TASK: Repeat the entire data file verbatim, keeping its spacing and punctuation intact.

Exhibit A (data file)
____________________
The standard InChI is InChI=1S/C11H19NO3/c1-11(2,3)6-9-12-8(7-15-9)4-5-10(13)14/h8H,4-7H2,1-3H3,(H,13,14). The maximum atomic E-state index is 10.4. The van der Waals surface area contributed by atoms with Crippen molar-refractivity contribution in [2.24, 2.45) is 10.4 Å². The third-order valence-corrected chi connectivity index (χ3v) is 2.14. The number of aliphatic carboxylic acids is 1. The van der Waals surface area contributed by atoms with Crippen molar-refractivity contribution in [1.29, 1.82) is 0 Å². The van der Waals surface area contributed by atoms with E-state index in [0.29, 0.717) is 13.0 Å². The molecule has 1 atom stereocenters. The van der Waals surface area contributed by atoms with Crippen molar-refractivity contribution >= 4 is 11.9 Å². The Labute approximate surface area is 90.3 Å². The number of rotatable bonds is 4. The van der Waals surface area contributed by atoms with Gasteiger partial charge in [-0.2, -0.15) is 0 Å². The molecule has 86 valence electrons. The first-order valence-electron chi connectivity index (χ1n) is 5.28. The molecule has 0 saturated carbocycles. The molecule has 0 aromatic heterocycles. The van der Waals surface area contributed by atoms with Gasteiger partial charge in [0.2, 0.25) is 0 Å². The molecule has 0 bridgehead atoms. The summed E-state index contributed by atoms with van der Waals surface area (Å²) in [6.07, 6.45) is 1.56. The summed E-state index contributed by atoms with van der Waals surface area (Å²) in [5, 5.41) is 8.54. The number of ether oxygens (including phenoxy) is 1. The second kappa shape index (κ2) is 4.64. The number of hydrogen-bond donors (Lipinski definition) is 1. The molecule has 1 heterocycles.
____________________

The standard InChI is InChI=1S/C11H19NO3/c1-11(2,3)6-9-12-8(7-15-9)4-5-10(13)14/h8H,4-7H2,1-3H3,(H,13,14). The maximum atomic E-state index is 10.4. The van der Waals surface area contributed by atoms with Crippen molar-refractivity contribution in [2.24, 2.45) is 10.4 Å². The third-order valence-corrected chi connectivity index (χ3v) is 2.14. The number of aliphatic carboxylic acids is 1. The van der Waals surface area contributed by atoms with Crippen molar-refractivity contribution in [1.29, 1.82) is 0 Å². The van der Waals surface area contributed by atoms with E-state index in [0.29, 0.717) is 13.0 Å². The molecule has 1 atom stereocenters. The van der Waals surface area contributed by atoms with Crippen molar-refractivity contribution >= 4 is 11.9 Å². The Labute approximate surface area is 90.3 Å². The number of rotatable bonds is 4. The van der Waals surface area contributed by atoms with Gasteiger partial charge in [-0.2, -0.15) is 0 Å². The molecule has 86 valence electrons. The first-order valence-electron chi connectivity index (χ1n) is 5.28. The molecule has 0 saturated carbocycles. The molecule has 0 aromatic heterocycles. The van der Waals surface area contributed by atoms with Gasteiger partial charge in [0.2, 0.25) is 0 Å². The molecule has 0 bridgehead atoms. The summed E-state index contributed by atoms with van der Waals surface area (Å²) in [6.07, 6.45) is 1.56. The summed E-state index contributed by atoms with van der Waals surface area (Å²) in [5, 5.41) is 8.54. The number of ether oxygens (including phenoxy) is 1. The second kappa shape index (κ2) is 4.64. The number of hydrogen-bond donors (Lipinski definition) is 1. The molecule has 1 heterocycles.